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14 - Pretty Fanny Goff



from The Treasury of Newfoundland Stories published, by Maple Leaf Mills Limited, in 1961

Tryphena Goff - or as she was generally known, Pretty Fanny Goff - was born at Portugal Cove about the commencement of the last century. I think that the original pet name must have been Pretty Pheenie, her christian name being Tryphena, and not Frances, but Fanny she was generally called. She was the daughter of Mr. George Goff, Innkeeper and Chopman at Portugal Cove. Goff's Inn was a celebrated hostel in its day; the elite of the land visited it and stayed there when enroute from St. John's to the large ports in Conception Bay. Pretty Fanny's mother was a daughter of a Mr. & Mrs. Pottle of Bonavista. At the commencement of the reign of King George III Mr. Pottle was a Captain of the Guards and Mrs. Pottle, nee Miss Jennings, a great-niece of the celebrated Sarah, first Duchess of Marlborough, was a lady-in-waiting to Queen Charlotte.

In the summer of 1761 the couple eloped, came to this country and settled at Bonavista. While pursuit was being made after them in the direction of Gretna Green, this loving couple got quietly down to Poole in Dorset and embarked in a ship bound for Newfoundland. Had they been caught it would have gone hard with them both, but especially the man for he had deserted the King's colors. On the return voyage the ship in which the Pottles left England was lost with all hands, and the place of their residence and hiding remained so long unknown to the authorities that they escaped punishment for their elopement.

On the 24th of August, 1787, their eldest daughter, Mary, a tall aristocratic-looking woman, possessed of a fair share of her mother's good looks, was married at Bonavista to George Goff, an Englishman. He was said to have been the illegitimate son of a member of the Royal family of England. George Goff and Mary Pottle were married by a Mr. Akerman, who was an S.P.G. lay-reader at Bonavista, and had a license to marry from the Bishop of Nova Scotia of whose Diocese Newfoundland then formed a part.

After his wife's death Capt. Pottle came to reside with his daughter Mary Goff at Portugal Cove. Here he died about 1826 and was buried beside his grand-daughter Tryphena. He has been described as bring a tall and handsome man, clean shaven and ruddy of countenance, and though advanced in years, very upright in stature. He wore a three-cornered hat, his hair in a queue, a coat with gilt silver buttons, scarlet silk vest, blue cloth pants, silk stockings fastened with silver clocks at the knee, and shoes with silver buckles.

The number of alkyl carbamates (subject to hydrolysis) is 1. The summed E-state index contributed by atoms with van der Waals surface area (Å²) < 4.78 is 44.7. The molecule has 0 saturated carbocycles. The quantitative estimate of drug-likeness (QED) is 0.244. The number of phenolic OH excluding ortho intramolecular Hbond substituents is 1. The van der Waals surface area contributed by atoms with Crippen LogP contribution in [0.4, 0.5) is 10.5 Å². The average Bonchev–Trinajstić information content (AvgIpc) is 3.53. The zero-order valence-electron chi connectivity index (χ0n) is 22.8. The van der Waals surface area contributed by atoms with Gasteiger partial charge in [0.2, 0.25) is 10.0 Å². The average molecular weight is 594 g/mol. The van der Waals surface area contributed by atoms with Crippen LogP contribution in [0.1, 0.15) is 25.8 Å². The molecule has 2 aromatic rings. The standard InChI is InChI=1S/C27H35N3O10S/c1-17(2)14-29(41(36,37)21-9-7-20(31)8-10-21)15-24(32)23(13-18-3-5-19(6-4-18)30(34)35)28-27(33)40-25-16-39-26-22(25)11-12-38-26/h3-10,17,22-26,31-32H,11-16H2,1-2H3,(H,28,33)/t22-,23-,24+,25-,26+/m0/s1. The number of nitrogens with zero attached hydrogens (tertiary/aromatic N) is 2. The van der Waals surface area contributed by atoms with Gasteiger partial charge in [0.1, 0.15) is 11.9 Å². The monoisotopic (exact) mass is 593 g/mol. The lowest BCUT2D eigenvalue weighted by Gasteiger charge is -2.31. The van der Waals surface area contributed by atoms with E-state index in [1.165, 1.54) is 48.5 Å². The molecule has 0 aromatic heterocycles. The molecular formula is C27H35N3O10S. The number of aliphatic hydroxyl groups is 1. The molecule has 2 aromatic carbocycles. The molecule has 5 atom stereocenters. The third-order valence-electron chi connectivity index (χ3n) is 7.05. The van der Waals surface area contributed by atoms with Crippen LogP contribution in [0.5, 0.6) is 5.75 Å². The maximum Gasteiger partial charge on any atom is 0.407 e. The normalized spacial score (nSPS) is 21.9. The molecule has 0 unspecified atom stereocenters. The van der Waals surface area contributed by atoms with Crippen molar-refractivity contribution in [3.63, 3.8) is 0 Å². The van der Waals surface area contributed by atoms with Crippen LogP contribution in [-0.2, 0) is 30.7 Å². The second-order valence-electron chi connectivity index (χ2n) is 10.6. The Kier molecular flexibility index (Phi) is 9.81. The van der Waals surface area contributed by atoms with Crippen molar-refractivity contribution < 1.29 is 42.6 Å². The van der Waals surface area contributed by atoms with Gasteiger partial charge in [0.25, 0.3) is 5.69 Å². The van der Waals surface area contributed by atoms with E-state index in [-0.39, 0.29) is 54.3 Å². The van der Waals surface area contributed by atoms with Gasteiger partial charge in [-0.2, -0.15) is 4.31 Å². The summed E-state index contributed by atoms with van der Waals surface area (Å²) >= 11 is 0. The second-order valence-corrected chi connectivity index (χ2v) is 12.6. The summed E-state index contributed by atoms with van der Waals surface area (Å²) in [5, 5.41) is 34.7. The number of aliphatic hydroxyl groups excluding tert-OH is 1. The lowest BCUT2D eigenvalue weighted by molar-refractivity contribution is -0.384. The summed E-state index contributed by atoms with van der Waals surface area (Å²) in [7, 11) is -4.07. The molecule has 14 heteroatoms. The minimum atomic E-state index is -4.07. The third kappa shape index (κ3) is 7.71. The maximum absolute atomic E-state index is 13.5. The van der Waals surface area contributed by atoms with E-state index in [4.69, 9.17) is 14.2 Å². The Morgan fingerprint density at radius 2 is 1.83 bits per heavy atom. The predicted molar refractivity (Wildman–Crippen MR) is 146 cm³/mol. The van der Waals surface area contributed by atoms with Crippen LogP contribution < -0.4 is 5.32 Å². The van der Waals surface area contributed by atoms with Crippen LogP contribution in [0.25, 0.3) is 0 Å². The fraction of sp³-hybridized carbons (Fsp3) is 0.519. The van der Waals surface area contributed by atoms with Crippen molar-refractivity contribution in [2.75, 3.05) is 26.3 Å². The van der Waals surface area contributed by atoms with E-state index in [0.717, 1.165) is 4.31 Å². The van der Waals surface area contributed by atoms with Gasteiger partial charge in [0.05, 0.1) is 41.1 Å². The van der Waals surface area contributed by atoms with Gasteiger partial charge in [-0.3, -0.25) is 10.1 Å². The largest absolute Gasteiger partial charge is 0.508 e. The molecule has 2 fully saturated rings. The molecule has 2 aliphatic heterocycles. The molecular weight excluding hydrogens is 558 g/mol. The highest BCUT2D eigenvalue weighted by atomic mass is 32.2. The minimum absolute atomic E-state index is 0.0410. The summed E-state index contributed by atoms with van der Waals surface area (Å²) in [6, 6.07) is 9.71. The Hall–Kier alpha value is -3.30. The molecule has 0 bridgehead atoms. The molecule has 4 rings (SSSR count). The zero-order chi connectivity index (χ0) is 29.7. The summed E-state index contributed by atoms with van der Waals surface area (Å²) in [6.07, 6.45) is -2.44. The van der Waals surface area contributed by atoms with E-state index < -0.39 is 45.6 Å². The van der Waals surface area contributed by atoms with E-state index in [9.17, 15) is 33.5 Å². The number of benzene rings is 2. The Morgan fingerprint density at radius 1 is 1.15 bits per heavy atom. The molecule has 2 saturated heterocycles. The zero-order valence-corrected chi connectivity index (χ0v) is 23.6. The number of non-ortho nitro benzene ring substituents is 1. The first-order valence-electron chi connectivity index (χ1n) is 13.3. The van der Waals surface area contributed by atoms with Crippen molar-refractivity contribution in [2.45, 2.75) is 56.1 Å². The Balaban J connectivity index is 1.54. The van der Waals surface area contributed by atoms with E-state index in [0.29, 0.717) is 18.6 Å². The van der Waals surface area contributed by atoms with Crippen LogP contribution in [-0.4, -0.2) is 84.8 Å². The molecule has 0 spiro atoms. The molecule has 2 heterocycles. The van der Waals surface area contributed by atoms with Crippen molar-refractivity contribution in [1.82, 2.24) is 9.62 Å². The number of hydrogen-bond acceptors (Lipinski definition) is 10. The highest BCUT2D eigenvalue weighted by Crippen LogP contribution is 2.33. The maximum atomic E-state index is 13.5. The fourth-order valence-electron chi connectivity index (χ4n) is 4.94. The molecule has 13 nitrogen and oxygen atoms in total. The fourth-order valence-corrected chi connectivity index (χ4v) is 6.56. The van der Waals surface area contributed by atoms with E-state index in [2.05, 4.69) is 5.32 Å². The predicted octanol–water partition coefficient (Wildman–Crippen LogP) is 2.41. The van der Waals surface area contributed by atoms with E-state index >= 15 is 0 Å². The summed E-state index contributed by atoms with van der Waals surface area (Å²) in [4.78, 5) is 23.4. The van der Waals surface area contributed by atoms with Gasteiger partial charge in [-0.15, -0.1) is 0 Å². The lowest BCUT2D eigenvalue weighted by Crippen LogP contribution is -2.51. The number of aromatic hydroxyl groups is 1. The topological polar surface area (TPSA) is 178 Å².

He was not popular at the Cove. Once I asked an old woman who knew him why this was "It was because he lived to spoil trade", she said. How was that I asked. "In this way" she said. "One day mother sent me to the Inn to sell a basket of eggs to Mrs. Goff. While Mrs. Goff was counting the eggs and placing them in a dish on the counter, her father, who was sitting by the fire in the bar-room smoking a long church-warden pipe, said "Don't buy those eggs, Mary, They aren't fit to eat, for all the Portugal Cove hens are fed on fish maggots". Mrs. Goff laughed and said, "Oh father, these are all right, for Mrs. Nealy feeds them only on potatoes and milk with a little Indian meal".

(How is it that some non-natives appear to take pleasure in writing and speaking disparagingly of Newfoundland and its people? To my mind such conduct is a decided indication to say the least, of defective education, and possibly of low origin on the part of those who are guilty of it.)

Miss Jennings was an heiress, and it is certain that her relations strongly objected to her union with Capt. Pottle, which they considered a decided mesalliance on her part, hence the elopement. (I have known not a few men who were by birth of lowly origin but were nevertheless wholly and altogether gentlemen in mind and action. Capt. Pottle's jest, if it was a jest, was decidedly unrefined and what you might expect from a costermonger who sold strawberries by the pottle.)